Led by Jamal Murray and Nikola Jokic, the Nuggets will contest their first Conference final since losing to the Lakers in 2008-09.

"Very resilient, very confident, very driven, very well-coached team," James said as he lauded the third-seeded Nuggets.

"It takes a lot of energy, effort, a lot of desperation to be able to come back from a 3-1 deficit. They did it twice. So the respect level is out of this world for what we have for this ballclub. That's how we're going into this series: understanding what they're capable of, where they stand."

LeBron James and Anthony Davis were both named in the All-NBA First Team on Wednesday as the Los Angeles Lakers prepare to face the Denver Nuggets in the Western Conference Finals.

The All-NBA selections were announced as the playoffs hot up in Orlando, although the Lakers duo were the only remaining members of the First Team.

James and Davis were joined by James Harden, whose Houston Rockets they beat in the second round, along with reigning MVP Giannis Antetokounmpo and Luka Doncic.

MVP candidates James and Antetokounmpo were both unanimous votes.

The Los Angeles Clippers' Kawhi Leonard and playoff nemesis Nikola Jokic headlined the Second Team. Jokic led the Nuggets past the Clippers on Tuesday to complete another remarkable series fightback.

Damian Lillard was also included after carrying the Portland Trail Blazers into the postseason, alongside veteran Chris Paul, who impressed following his trade from the Rockets to the Oklahoma City Thunder.

Pascal Siakam - disappointing in the playoffs for defending champions the Toronto Raptors - made up the selection.

Meanwhile, in the Third Team, the Boston Celtics' Jayson Tatum and the Miami Heat's Jimmy Butler are both still alive as Eastern Conference Finals opponents.

Russell Westbrook, part of the Paul trade, got recognition, too, and was joined by Rudy Gobert and Ben Simmons, the latter ending the season injured.

Jamal Murray demanded the likes of Shaquille O'Neal and Charles Barkley start giving the Denver Nuggets "some damn respect" after their Western Conference semi-final heroics.

The Nuggets dominated the Los Angeles Clippers 104-89 in Orlando on Tuesday to progress from an all-or-nothing Game 7, becoming the first team to recover from a 3-1 deficit twice in the same postseason.

Few tipped the third-seeded Nuggets to get past a Clippers team comprising the likes of Paul George and Kawhi Leonard, particularly when the team found themselves in such a precarious position.

"You got [Shaquille O'Neal], you got Charles [Barkley], I think Zach Lowe … Stephen A. [Smith], all y'all better start giving this team some damn respect," Murray said. 

"Because we put in the work. We shouldn't have been down 3-1, but to come back down 3-1 against the Clippers is a big achievement, so it's fun just to change that narrative."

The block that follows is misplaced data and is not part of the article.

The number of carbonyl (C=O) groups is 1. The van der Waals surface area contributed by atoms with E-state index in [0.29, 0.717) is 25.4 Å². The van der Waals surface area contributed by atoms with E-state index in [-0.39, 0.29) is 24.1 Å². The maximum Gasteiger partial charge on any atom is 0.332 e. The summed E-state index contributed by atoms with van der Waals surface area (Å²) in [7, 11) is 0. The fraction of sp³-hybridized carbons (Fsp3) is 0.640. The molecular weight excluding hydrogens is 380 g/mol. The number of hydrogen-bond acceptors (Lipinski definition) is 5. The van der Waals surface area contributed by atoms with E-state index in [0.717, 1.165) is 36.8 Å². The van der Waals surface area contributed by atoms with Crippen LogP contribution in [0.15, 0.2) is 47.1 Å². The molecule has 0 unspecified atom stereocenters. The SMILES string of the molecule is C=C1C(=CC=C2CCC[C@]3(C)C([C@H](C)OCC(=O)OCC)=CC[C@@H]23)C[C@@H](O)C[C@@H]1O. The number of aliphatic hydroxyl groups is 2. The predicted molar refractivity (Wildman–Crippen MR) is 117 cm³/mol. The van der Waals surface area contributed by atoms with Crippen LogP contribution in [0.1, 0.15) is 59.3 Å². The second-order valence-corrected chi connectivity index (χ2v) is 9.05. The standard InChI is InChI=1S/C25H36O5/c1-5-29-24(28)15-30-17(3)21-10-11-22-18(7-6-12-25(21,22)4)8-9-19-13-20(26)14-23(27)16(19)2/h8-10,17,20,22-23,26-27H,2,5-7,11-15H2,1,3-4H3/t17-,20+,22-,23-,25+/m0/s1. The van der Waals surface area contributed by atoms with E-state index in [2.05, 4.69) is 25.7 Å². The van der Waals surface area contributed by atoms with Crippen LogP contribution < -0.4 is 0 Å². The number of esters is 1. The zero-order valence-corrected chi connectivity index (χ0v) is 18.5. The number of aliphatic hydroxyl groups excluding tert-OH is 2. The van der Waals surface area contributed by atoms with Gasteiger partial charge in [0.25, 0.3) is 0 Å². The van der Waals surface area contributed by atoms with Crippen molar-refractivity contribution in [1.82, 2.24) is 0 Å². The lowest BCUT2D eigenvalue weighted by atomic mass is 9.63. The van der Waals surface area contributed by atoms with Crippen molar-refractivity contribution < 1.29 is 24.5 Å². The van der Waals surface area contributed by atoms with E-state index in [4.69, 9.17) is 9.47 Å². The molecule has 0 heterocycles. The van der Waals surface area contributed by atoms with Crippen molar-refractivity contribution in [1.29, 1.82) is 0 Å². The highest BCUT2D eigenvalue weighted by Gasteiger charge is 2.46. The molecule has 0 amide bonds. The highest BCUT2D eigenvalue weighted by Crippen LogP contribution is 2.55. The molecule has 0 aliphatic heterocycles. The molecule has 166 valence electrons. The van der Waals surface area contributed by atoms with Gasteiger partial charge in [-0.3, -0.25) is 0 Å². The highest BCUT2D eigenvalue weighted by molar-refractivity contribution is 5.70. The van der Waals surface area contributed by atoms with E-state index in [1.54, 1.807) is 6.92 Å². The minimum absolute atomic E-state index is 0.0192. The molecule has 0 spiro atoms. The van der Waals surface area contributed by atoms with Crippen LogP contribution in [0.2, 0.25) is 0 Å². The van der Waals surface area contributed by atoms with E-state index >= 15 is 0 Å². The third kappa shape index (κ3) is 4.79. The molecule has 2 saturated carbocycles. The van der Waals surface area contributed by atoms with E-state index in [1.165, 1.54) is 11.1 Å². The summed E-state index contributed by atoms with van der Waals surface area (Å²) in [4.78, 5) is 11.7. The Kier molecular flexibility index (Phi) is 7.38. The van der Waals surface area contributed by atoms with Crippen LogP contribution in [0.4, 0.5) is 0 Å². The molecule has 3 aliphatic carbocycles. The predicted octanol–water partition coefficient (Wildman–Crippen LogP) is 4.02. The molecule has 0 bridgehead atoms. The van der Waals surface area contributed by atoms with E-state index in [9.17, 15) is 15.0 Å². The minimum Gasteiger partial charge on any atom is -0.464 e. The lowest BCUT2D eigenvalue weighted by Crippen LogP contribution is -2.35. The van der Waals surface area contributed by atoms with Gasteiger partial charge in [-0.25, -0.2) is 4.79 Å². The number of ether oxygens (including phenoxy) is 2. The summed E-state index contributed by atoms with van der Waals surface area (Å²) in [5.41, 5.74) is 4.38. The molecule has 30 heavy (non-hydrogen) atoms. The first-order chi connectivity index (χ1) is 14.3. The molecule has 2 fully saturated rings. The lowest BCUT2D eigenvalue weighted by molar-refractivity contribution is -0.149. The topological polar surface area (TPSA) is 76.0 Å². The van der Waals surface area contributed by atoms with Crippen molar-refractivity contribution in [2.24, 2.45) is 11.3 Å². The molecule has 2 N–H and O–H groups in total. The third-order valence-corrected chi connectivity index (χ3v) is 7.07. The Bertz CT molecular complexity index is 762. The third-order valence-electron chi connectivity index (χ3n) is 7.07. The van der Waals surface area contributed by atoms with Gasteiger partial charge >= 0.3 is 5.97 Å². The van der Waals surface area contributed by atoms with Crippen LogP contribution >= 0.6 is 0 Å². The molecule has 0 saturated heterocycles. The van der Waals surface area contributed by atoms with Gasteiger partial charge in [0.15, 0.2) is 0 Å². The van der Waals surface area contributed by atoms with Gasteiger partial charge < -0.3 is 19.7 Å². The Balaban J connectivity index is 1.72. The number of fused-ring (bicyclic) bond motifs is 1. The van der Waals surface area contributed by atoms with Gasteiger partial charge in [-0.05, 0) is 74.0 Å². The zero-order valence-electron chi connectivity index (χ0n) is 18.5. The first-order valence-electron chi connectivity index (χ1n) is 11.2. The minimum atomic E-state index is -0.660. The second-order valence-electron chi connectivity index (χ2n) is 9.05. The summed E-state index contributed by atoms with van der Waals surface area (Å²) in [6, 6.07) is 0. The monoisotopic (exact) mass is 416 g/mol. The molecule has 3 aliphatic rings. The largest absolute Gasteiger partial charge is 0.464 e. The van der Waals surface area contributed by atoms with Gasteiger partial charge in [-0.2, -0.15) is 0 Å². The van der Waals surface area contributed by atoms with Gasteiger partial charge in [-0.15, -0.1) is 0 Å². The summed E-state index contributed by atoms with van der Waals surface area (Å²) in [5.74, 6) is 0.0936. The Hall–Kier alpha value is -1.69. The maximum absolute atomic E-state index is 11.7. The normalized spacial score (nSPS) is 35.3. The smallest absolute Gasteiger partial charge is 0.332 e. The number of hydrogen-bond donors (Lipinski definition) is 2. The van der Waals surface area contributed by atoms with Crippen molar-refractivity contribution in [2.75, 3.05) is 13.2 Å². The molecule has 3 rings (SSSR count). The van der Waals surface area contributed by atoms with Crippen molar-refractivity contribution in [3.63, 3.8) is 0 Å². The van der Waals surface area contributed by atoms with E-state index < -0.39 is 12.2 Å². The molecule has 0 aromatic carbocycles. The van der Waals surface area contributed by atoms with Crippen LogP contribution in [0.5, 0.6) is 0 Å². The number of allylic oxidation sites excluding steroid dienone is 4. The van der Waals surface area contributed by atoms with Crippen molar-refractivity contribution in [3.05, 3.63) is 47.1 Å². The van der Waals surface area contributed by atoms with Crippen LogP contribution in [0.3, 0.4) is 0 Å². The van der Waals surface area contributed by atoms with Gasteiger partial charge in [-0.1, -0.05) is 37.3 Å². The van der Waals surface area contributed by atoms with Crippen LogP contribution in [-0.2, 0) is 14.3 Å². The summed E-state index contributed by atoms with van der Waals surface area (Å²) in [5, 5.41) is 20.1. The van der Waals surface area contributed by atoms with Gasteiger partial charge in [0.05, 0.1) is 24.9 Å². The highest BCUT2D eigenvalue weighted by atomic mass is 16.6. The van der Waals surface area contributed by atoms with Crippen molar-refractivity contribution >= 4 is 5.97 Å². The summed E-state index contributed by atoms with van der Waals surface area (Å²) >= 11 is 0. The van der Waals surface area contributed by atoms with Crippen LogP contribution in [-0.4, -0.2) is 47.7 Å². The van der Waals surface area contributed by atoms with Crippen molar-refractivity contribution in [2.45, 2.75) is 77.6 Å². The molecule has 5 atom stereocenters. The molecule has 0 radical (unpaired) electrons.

Murray was influential for the Nuggets, putting up 40 points, and he feels the star-studded Clippers failed to cope with Denver's enthusiasm.

"We've got a lot of energy, and we brought it and they didn't match that," Murray said. 

"They've got who they got. They've got a talented squad. They've got Doc [Rivers], too. They've got assistant coaches who are about to be head coaches. 

"We know what they have, we just outworked them a little bit with our young legs."

Nikola Jokic had promised head coach Michael Malone one of two presents on his 49th birthday prior to the game: "I'm either going to get you home or get you to the Western Conference Finals." 

After it proved to be the latter, Jokic said the Nuggets are relishing proving the doubters wrong.

"Nobody wants us here. Nobody thinks we can do something. We proved ourselves and proved [to] everybody we can do something," he said.

"This is a really interesting team. We don't have many superstars."

Next up is a daunting task against an in-form Los Angeles Lakers side led by LeBron James, but Jokic said: "They gotta worry about us, too."

Paul George accepts the Los Angeles Clippers failed to live up to lofty expectations but insists the season never felt like a "championship-or-bust" scenario.

The Clippers were among the favourites to become NBA champions after bringing in superstars George and Kawhi Leonard but their wait for a maiden Conference Finals appearance continued after a disappointing evening in Orlando on Tuesday.

George had just 10 points on 4-of-16 shooting and Leonard put up only 14 as the Denver Nuggets ran out 104-89 winners in a Game 7 of the Western Conference semi-finals, becoming the first team to recover from consecutive 3-1 series deficits in the same postseason.

While the defeat hurts for George now, he remains convinced the team will continue to grow together.

"It was obvious pressure to live up to the title expectations. But as a player, I mean, you want that. It's the first time I've been in that situation where we're expected to win," George said. 

"But it is what it is. It's no cop out. The fact of the matter is, we didn't live up to that expectation.

"But I think internally, we've always felt, this is not a championship-or-bust year for us. We can only get better the longer we stay together and the more we're around each other. 

"The more chemistry as a group, the better. I think that's really the tale of the tape of this season. We just didn't have enough time together."

George is keen not to see any knee-jerk reactions, responding when asked what roster changes he would like to see: "None. None. It's our first year together.